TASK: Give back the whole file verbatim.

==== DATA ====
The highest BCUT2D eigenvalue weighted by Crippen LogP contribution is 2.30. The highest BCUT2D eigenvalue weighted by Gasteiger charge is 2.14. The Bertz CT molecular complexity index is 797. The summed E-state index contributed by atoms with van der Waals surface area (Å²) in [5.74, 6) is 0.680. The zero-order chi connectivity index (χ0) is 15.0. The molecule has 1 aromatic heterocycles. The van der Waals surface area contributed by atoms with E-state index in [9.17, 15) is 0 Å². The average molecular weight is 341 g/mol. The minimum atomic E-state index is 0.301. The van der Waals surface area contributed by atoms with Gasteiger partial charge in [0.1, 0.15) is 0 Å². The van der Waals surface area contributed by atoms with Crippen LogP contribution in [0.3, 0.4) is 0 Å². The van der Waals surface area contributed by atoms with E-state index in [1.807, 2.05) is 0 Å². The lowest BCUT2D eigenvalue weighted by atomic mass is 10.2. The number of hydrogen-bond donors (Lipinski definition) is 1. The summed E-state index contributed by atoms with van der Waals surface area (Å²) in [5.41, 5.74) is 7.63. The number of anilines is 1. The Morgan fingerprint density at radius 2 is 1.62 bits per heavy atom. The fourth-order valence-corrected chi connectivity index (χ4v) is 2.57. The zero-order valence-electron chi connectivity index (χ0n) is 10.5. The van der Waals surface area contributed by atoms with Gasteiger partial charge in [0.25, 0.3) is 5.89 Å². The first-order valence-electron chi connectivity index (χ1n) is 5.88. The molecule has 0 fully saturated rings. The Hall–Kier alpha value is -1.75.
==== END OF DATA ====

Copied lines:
The highest BCUT2D eigenvalue weighted by Crippen LogP contribution is 2.30. The highest BCUT2D eigenvalue weighted by Gasteiger charge is 2.14. The Bertz CT molecular complexity index is 797. The summed E-state index contributed by atoms with van der Waals surface area (Å²) in [5.74, 6) is 0.680. The zero-order chi connectivity index (χ0) is 15.0. The molecule has 1 aromatic heterocycles. The van der Waals surface area contributed by atoms with E-state index in [9.17, 15) is 0 Å². The average molecular weight is 341 g/mol. The minimum atomic E-state index is 0.301. The van der Waals surface area contributed by atoms with Gasteiger partial charge in [0.1, 0.15) is 0 Å². The van der Waals surface area contributed by atoms with Crippen LogP contribution in [0.3, 0.4) is 0 Å². The van der Waals surface area contributed by atoms with E-state index in [1.807, 2.05) is 0 Å². The lowest BCUT2D eigenvalue weighted by atomic mass is 10.2. The number of hydrogen-bond donors (Lipinski definition) is 1. The summed E-state index contributed by atoms with van der Waals surface area (Å²) in [5.41, 5.74) is 7.63. The number of anilines is 1. The Morgan fingerprint density at radius 2 is 1.62 bits per heavy atom. The fourth-order valence-corrected chi connectivity index (χ4v) is 2.57. The zero-order valence-electron chi connectivity index (χ0n) is 10.5. The van der Waals surface area contributed by atoms with Gasteiger partial charge in [0.25, 0.3) is 5.89 Å². The first-order valence-electron chi connectivity index (χ1n) is 5.88. The molecule has 0 fully saturated rings. The Hall–Kier alpha value is -1.75.